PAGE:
Notable Professor Retires CSN After 38 Years

Richard Logsdon Li's article

Dr. Richard Logsdon

By Li Han

Retiring after a 38-year career teaching at the College of Southern Nevada, English Professor Dr. Richard Logsdon pauses to consider the value of what he has accomplished and what he wants to do next.

Dr. Logsdon is retiring at the end of the spring 2013 term. Students and colleagues are reminiscing on the impact he made over the years.

Dr. Logsdon taught thousands of students including people who are now CSN professors such as Lee Barnes and Honey Duprey-Smith. He also taught students who went on to become very notable in their fields including: Chad Christensen, member of the Nevada State Assembly; Bob Beers, Las Vegas city councilman; Richard Lake, writer for the Las Vegas Review-Journal; and Maryum Ali, daughter of former-heavyweight champion Muhammad Ali.

“I like to think that I have left my mark on colleagues who, years ago, took classes from me,” Dr. Logsdon said. “Any professor’s greatest contribution should be the role he or she played in the lives of the students.”

“He’s nice and he always tries to help,” said Jihyung Kang, an international student at CSN who has taken multiple classes from Dr. Logsdon.

Michael Pawlak, a student in Dr. Logsdon’s English 102 course, said, “He is very animated and has a great sense of humor, and he also knows the material in and out.”

Not only does Dr. Logsdon have great success inside the classroom but he also has accomplished ground-breaking achievements outside the classroom.

He worked closely with a team of writers and editors to create many literary works. The team consisted of: Todd Moffett, Tina Eliopulos, and Lee Barnes. Together they created a literary magazine called “The Red Rock Review” that was very successful. In addition “The Red Rock Reader” was a textbook created for college students, and they wrote short stories about Las Vegas entitled “In the Shadow of the Strip”.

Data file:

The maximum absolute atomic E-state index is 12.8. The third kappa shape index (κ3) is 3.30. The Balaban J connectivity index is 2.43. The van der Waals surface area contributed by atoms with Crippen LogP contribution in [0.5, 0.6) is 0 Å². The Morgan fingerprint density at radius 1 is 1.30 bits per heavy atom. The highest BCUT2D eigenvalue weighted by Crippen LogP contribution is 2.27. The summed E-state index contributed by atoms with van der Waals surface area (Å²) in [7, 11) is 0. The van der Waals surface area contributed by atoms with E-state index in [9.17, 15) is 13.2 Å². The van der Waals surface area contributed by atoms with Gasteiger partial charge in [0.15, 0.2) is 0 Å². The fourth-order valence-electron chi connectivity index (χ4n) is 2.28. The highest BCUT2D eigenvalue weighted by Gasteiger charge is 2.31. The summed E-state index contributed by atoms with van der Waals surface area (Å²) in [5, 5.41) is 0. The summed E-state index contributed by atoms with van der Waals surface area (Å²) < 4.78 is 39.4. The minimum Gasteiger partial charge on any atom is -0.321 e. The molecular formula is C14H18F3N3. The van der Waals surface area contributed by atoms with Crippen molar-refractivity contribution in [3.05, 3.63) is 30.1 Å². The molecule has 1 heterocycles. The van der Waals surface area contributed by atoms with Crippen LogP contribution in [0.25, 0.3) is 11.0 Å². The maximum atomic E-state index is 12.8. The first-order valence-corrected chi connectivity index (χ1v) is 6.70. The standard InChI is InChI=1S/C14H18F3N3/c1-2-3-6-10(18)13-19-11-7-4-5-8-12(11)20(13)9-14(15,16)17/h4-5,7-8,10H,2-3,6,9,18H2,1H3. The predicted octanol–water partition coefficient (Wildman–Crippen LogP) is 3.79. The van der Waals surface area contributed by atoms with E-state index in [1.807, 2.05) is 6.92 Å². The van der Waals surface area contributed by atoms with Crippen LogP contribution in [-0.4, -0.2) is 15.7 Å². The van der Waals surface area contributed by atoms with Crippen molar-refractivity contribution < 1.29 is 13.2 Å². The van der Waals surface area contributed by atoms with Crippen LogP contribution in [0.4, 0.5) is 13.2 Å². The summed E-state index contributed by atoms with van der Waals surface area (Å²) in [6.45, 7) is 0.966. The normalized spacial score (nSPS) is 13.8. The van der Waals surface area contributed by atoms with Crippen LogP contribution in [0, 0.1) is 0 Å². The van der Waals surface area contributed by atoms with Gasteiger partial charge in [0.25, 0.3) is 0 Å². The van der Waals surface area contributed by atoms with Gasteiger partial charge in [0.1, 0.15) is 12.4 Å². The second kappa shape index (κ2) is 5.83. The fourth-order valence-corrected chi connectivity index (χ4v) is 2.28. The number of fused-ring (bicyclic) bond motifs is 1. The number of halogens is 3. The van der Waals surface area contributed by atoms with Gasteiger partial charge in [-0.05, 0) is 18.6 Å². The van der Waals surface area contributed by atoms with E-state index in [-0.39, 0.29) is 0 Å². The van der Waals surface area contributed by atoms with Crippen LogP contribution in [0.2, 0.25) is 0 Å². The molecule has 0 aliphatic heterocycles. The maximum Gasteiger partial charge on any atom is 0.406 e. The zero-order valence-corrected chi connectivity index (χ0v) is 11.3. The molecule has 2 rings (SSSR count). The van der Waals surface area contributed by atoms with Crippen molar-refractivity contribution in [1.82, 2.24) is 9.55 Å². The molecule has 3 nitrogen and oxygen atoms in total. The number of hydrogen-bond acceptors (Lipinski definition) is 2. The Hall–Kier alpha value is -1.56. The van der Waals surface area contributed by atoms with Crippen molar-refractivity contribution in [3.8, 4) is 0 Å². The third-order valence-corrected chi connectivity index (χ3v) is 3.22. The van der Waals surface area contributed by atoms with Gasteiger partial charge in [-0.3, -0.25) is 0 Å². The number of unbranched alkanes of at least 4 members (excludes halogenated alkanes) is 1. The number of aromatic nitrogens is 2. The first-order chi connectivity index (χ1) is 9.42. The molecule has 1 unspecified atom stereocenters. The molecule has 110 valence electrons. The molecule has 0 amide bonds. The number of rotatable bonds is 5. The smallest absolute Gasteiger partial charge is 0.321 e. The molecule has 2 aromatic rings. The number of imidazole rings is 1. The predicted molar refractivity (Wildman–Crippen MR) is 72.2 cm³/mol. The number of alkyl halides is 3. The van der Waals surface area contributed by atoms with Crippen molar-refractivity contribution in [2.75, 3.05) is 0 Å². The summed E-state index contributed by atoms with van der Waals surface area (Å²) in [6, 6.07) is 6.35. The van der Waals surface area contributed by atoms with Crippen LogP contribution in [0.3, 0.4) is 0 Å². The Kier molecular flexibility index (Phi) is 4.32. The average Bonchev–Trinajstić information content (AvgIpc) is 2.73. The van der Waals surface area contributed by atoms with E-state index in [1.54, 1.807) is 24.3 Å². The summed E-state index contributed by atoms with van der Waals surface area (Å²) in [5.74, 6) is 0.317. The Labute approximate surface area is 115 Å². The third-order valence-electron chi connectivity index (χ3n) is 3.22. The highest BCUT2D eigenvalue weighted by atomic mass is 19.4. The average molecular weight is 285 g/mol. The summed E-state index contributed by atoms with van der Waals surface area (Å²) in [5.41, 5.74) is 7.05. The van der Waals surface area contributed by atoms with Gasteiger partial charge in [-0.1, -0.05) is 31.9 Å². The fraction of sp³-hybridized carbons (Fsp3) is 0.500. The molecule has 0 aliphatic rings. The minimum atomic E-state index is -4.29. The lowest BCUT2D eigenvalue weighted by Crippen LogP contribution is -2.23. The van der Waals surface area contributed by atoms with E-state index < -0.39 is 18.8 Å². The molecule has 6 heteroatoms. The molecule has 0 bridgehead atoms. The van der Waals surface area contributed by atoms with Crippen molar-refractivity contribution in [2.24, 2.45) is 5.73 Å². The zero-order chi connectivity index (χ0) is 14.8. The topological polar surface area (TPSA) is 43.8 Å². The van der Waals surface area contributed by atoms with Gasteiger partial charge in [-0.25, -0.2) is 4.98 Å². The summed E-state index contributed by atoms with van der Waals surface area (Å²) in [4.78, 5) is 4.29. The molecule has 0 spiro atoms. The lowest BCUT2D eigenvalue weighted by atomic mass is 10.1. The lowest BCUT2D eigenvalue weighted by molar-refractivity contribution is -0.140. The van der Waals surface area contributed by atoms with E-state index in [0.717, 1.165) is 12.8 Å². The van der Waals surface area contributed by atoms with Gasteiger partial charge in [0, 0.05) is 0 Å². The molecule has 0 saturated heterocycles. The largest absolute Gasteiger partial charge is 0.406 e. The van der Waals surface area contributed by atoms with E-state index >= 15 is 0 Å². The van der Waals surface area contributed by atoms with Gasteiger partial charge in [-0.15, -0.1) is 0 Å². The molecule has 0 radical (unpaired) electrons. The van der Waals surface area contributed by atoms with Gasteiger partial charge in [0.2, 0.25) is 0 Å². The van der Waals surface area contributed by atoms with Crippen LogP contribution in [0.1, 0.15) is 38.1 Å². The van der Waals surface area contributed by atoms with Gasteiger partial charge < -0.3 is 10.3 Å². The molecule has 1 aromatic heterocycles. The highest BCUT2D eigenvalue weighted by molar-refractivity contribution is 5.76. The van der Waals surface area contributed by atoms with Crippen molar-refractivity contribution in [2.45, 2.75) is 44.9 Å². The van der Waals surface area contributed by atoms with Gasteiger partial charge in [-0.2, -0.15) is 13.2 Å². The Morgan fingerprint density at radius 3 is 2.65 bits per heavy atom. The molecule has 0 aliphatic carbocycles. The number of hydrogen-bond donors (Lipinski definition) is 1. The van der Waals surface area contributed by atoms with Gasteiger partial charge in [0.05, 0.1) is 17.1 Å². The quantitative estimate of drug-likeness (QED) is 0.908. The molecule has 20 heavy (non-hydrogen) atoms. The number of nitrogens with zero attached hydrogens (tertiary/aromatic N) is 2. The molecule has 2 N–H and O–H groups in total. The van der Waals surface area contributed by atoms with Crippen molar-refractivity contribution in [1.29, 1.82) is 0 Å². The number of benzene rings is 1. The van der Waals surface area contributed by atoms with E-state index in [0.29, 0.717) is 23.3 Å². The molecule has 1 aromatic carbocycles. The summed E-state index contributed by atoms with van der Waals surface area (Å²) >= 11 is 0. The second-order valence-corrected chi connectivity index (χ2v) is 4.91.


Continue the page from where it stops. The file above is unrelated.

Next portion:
“I think my greatest accomplishment was creating the literary magazine ‘The Red Rock Review’,” Dr. Logsdon said. He was the senior editor for 16 years and retired from the position in fall of 2012.

Barnes, once a student of Dr. Logsdon and now a colleague, commented on Dr. Logsdon’s dedication and hard work on the magazine.

“The long group readings that took place among the staff sometimes got tedious. Richard— with his quirky sense of humor— kept the sessions lighthearted and productive. Mostly, I’ll miss that sense of humor,” Barnes said.

Eliopulos said, “He has a great, great mind. I’ve had the good fortune of meeting a number of incredibly intelligent individuals through my education and my teaching, but there are few minds like Dr. Logsdon’s.”

Thymios Carabas, a fellow professor and friend, said, “I only wish I had half of his energy.”

Dr. Logsdon’s accomplishments are attributed to his long-time passion for the arts.

“What really got me interested in reading were two books that my older half-brother L.J. Davis from Brooklyn sent me for Christmas:  William Golding’s ‘Lord of the Flies’ and T.H. White’s ‘The Once and Future King’.I can still remember reading Golding’s book by the desk light of my downstairs’ bedroom.”

While at the University of Oregon, Dr. Logsdon found his love of literature. He credits one of his professors Don Taylor for having a profound affect on his writing and teaching style. Taylor was Dr. Logsdon’s dissertation chair. “I wrote my dissertation on 18th century English literature. I can honestly say I thoroughly enjoyed graduate school at UO.” During this time he was inspired to become an English professor.

Greatness is never achieved without battles to overcome. This was true for Dr. Logsdon. His early battle with depression was a defining period in his life.

“I can talk about it now. Most of my colleagues don’t know about it. In 1979 I was diagnosed with severe depression,” Dr. Logsdon said. This could have derailed his career but it did not. He dug in deep and focused on teaching. His accomplishments made his depression more palatable.

Beyond work, he is an avid sports fan. His love for sports stemmed back to his youth; he had dreams of playing in the Major Leagues. As an adult he created a men’s club soccer team.

Dr. Logsdon first started teaching at CSN in 1975, a few years after its inception. He has seen the growth of this college. He teaches English 101 and 102. Previously he taught Introduction to the Short Story and Introduction to Modern Literature, which were his favorites.

With the memories of a stellar career, Dr. Logsdon said that in retirement he plans to spend more time with his wife traveling. He also plans to visit his son, who is a pastor, and his daughter who lives in Indianapolis.

Even though he will be retired he admits, “I will continue to teach on a part-time basis because I will miss the teaching.”

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